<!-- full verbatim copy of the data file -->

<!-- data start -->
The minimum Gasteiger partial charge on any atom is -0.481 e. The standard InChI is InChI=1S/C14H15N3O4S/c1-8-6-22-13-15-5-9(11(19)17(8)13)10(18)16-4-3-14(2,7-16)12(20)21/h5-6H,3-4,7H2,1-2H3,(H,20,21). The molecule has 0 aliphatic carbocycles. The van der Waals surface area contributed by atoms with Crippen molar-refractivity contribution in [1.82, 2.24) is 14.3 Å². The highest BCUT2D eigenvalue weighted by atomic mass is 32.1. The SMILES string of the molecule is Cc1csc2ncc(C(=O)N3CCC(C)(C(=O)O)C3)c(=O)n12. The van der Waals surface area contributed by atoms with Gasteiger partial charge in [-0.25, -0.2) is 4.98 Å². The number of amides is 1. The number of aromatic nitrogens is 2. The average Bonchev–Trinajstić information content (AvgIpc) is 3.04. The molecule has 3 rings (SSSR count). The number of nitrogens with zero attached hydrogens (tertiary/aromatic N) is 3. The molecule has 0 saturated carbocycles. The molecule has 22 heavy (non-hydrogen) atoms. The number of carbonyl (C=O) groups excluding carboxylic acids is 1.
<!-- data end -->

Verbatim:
The minimum Gasteiger partial charge on any atom is -0.481 e. The standard InChI is InChI=1S/C14H15N3O4S/c1-8-6-22-13-15-5-9(11(19)17(8)13)10(18)16-4-3-14(2,7-16)12(20)21/h5-6H,3-4,7H2,1-2H3,(H,20,21). The molecule has 0 aliphatic carbocycles. The van der Waals surface area contributed by atoms with Crippen molar-refractivity contribution in [1.82, 2.24) is 14.3 Å². The highest BCUT2D eigenvalue weighted by atomic mass is 32.1. The SMILES string of the molecule is Cc1csc2ncc(C(=O)N3CCC(C)(C(=O)O)C3)c(=O)n12. The van der Waals surface area contributed by atoms with Gasteiger partial charge in [-0.25, -0.2) is 4.98 Å². The number of amides is 1. The number of aromatic nitrogens is 2. The average Bonchev–Trinajstić information content (AvgIpc) is 3.04. The molecule has 3 rings (SSSR count). The number of nitrogens with zero attached hydrogens (tertiary/aromatic N) is 3. The molecule has 0 saturated carbocycles. The molecule has 22 heavy (non-hydrogen) atoms. The number of carbonyl (C=O) groups excluding carboxylic acids is 1.